Clara Barton’s Efforts to Identify Missing Civil War Soldiers
Celebrate Women's History Month at the Library with Bonnie Mangan, retired librarian from the Library of Congress, who will discuss Clara Barton's work on behalf of missing Civil War soldiers.
Clara Barton is often identified as a Civil War nurse and the founder of the American Red Cross. A lesser known fact about Barton is that, between the end of the Civil War and her introduction to the Red Cross in Switzerland, she sought to find out what happened to the thousands of unknown Union dead. Barton considered the naming of the dead an obligation of the nation that sent so many to an unaccounted death far from home.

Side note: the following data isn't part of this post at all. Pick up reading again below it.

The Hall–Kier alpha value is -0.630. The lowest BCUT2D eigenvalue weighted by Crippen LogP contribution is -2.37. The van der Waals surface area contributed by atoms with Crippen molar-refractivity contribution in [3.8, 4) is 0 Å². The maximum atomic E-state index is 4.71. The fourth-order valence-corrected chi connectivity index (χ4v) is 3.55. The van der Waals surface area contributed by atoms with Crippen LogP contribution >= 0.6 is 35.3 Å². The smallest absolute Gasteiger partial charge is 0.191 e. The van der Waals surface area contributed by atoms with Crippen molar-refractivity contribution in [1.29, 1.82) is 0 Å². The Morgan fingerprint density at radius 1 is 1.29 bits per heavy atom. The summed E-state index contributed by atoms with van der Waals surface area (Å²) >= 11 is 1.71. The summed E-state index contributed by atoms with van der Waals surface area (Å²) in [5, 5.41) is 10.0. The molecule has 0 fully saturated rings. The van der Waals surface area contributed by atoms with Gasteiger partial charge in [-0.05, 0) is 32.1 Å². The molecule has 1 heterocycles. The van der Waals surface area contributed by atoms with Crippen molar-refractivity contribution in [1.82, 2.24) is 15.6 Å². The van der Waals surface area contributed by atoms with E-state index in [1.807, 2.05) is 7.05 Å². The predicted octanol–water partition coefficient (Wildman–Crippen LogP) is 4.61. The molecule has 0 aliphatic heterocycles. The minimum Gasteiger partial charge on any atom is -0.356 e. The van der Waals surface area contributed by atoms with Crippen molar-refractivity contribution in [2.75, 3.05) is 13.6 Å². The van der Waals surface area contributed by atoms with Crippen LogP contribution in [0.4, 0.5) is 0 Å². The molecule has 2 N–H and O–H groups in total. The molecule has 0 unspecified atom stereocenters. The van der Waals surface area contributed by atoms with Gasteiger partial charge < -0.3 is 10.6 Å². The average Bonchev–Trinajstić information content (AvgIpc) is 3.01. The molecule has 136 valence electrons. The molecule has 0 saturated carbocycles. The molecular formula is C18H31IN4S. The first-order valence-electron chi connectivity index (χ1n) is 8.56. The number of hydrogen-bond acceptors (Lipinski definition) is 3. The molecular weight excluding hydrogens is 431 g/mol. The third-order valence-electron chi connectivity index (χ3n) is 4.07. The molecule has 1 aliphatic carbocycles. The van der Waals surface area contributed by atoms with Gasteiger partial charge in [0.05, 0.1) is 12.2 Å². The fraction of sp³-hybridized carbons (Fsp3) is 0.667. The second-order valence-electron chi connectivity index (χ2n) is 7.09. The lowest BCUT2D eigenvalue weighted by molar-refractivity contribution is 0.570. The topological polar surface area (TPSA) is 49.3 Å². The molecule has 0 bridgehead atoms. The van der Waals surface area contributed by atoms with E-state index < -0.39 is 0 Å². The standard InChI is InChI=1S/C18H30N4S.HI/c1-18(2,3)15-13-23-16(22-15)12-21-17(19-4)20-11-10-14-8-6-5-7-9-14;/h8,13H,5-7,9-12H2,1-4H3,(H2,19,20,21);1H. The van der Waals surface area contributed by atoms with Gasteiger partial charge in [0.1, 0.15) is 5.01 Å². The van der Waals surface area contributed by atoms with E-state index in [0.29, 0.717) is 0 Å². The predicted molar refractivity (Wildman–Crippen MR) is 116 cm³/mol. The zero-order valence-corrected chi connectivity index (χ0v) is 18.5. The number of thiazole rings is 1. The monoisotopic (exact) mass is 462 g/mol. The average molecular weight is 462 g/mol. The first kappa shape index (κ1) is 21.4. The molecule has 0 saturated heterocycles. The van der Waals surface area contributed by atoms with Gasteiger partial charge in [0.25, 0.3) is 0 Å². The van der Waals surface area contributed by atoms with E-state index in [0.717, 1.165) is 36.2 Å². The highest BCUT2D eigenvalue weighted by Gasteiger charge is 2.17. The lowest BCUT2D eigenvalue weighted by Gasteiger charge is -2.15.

Though Barton’s work on behalf of the missing was undertaken independently of the government’s (as Clara often preferred) they were part of the overall national program to honor those who gave the last full measure. In 1996, a GSA employee inspecting the building at 437 7th St. NW Washington DC, that was slated to be demolished for redevelopment, rediscovered the Missing Soldiers Office and Barton artifacts. The site is now a museum and part of the National Museum of Civil War Medicine.